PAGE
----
To address this pain point, as of Db2 Version 184.108.40.206 monitoring this condition became much easier, as a new flag STANDBY_TABLESPACE_ERROR was added to the HADR_FLAGS field of db2pd -hadr (or the MON_GET_HADR() table function). This will now tell you that some table space on the standby is in error and searching the db2diag.log can provide details into the error.
For more details about monitoring this error condition, please see:
Monitoring and identifying tablespaces in invalid or error state, or tables in Inoperative state on the HADR Standby database
Now with monitoring available the next step would be how to resolve such an error condition with a table space.
Previous versions required a full re-initialization of the standby database (a full database backup image of the primary database must be restored on the standby database and HADR restarted). For large databases, this could take a considerable amount of time, and leave the primary database exposed without a disaster recovery counterpart.
New in Db2 Version 220.127.116.11, a full database backup image is not required. A table space backup taken on the primary can now be restored on the standby. Yes, an offline table space restore can now be issued on the standby in order to repair a bad error state, while all along keeping the HADR role as a standby.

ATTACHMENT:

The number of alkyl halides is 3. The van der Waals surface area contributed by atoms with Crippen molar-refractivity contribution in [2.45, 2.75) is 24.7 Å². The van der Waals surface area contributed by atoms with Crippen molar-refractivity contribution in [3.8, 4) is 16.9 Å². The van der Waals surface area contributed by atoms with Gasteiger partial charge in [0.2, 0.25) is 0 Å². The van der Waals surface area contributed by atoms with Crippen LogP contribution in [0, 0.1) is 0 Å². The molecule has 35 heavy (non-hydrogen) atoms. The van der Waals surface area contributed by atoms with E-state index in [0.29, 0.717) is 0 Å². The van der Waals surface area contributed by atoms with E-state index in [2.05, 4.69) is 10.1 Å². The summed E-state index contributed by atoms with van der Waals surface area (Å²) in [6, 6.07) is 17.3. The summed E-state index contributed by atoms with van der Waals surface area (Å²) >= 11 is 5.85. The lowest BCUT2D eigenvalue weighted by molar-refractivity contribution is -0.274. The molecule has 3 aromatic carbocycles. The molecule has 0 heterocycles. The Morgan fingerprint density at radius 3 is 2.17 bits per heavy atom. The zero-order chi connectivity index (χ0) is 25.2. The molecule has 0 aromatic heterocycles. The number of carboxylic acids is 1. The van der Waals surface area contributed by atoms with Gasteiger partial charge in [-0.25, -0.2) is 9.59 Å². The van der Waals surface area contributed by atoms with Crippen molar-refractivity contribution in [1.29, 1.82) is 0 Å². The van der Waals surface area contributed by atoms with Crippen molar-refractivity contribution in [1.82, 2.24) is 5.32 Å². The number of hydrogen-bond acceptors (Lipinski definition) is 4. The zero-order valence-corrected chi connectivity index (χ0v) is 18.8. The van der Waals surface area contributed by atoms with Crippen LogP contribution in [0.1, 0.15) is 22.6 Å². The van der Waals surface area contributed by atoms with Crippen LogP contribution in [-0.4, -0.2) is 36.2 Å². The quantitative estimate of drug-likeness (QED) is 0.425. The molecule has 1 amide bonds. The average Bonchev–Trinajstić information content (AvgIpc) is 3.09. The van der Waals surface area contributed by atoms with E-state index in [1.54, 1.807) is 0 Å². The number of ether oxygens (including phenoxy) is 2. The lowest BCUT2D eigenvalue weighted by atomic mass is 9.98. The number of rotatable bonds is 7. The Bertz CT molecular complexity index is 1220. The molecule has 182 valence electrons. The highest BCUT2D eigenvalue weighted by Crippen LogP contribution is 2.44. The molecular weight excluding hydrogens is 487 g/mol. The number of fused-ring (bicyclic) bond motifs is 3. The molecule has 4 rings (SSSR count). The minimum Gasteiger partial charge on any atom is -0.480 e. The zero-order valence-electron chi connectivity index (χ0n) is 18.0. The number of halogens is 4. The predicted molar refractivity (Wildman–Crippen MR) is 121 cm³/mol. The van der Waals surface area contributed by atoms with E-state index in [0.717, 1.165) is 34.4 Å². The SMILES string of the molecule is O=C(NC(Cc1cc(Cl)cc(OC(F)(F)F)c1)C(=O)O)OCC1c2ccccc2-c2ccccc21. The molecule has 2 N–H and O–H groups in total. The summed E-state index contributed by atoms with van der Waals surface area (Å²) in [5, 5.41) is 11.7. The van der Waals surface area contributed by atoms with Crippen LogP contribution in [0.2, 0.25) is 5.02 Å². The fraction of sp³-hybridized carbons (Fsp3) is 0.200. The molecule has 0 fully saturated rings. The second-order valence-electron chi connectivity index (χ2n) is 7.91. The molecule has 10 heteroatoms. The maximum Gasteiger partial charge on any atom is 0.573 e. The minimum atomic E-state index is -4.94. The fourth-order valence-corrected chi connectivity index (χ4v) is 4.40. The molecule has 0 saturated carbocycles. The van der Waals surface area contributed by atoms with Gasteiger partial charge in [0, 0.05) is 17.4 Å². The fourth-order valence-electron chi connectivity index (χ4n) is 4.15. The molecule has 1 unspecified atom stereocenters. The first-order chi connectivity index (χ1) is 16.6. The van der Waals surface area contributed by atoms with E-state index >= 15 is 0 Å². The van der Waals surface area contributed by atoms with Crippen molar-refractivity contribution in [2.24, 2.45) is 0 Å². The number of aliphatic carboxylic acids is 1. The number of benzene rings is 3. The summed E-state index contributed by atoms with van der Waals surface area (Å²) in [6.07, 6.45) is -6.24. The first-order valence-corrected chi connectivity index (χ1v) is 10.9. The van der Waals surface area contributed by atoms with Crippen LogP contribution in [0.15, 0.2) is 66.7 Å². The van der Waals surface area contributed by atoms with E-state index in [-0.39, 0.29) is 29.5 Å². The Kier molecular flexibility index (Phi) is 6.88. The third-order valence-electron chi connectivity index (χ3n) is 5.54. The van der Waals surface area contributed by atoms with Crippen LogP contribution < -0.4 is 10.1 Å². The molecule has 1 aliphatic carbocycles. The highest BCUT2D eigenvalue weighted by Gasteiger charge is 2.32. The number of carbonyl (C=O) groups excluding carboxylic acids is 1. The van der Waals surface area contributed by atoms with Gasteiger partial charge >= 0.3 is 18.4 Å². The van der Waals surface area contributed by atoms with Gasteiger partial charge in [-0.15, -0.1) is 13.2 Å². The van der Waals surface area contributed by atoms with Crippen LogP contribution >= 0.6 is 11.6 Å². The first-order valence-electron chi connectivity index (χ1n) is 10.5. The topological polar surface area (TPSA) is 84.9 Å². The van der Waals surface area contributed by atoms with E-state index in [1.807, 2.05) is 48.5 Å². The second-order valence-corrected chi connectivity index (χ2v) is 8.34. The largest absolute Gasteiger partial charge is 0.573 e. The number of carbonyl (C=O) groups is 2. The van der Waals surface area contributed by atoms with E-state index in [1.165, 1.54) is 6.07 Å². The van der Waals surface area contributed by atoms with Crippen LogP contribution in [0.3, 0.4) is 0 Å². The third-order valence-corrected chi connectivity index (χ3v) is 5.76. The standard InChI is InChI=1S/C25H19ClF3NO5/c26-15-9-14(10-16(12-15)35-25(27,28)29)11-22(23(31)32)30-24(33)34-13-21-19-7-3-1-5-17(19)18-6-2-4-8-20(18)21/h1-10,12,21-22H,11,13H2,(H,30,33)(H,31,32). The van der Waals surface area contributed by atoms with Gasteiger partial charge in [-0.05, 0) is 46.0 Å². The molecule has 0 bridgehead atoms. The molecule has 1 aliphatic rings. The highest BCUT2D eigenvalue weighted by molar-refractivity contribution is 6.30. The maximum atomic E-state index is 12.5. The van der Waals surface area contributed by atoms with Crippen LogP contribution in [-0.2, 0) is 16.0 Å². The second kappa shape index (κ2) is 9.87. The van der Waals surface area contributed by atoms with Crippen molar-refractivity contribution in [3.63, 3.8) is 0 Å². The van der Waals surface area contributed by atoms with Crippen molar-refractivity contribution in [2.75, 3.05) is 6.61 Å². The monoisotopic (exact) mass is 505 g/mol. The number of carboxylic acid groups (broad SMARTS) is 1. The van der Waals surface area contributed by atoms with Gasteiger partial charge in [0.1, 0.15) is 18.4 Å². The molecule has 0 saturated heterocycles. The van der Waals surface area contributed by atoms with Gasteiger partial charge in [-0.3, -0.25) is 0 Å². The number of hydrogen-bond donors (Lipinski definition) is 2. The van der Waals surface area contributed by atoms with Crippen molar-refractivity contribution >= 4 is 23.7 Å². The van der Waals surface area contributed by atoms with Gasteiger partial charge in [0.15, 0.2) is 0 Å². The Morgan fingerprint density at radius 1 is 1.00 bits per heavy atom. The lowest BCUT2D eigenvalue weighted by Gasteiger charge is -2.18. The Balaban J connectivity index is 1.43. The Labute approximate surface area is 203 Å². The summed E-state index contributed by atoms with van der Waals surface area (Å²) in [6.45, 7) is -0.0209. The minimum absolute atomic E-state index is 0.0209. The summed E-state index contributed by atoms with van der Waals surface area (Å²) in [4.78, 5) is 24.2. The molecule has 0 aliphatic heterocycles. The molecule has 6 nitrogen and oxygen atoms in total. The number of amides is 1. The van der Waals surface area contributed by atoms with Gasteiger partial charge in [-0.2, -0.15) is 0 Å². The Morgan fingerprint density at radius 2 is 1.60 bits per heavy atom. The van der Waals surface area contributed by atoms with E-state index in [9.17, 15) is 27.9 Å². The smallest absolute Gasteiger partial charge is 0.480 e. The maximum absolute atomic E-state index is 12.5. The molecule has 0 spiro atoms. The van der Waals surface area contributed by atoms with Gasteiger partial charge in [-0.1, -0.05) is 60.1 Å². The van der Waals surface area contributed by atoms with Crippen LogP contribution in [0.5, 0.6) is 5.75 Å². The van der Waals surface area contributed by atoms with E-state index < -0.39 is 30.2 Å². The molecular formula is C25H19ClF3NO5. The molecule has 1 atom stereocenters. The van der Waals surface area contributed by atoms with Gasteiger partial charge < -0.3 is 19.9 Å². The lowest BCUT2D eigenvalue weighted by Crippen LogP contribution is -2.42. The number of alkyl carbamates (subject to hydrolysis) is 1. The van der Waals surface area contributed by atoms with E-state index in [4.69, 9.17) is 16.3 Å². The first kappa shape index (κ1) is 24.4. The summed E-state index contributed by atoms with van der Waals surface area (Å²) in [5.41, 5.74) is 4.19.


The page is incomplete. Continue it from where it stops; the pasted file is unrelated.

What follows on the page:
For more details on how to recover from this condition using a table space backup image, please see:
How to recover from tablespace errors on an HADR Standby database
Improve application concurrency by preventing lock escalations
Lock escalation is the process by which many row locks on the same table and associated with an application, are released and replaced by a single table lock associated to that application. Thus, locklist memory becomes available for reuse.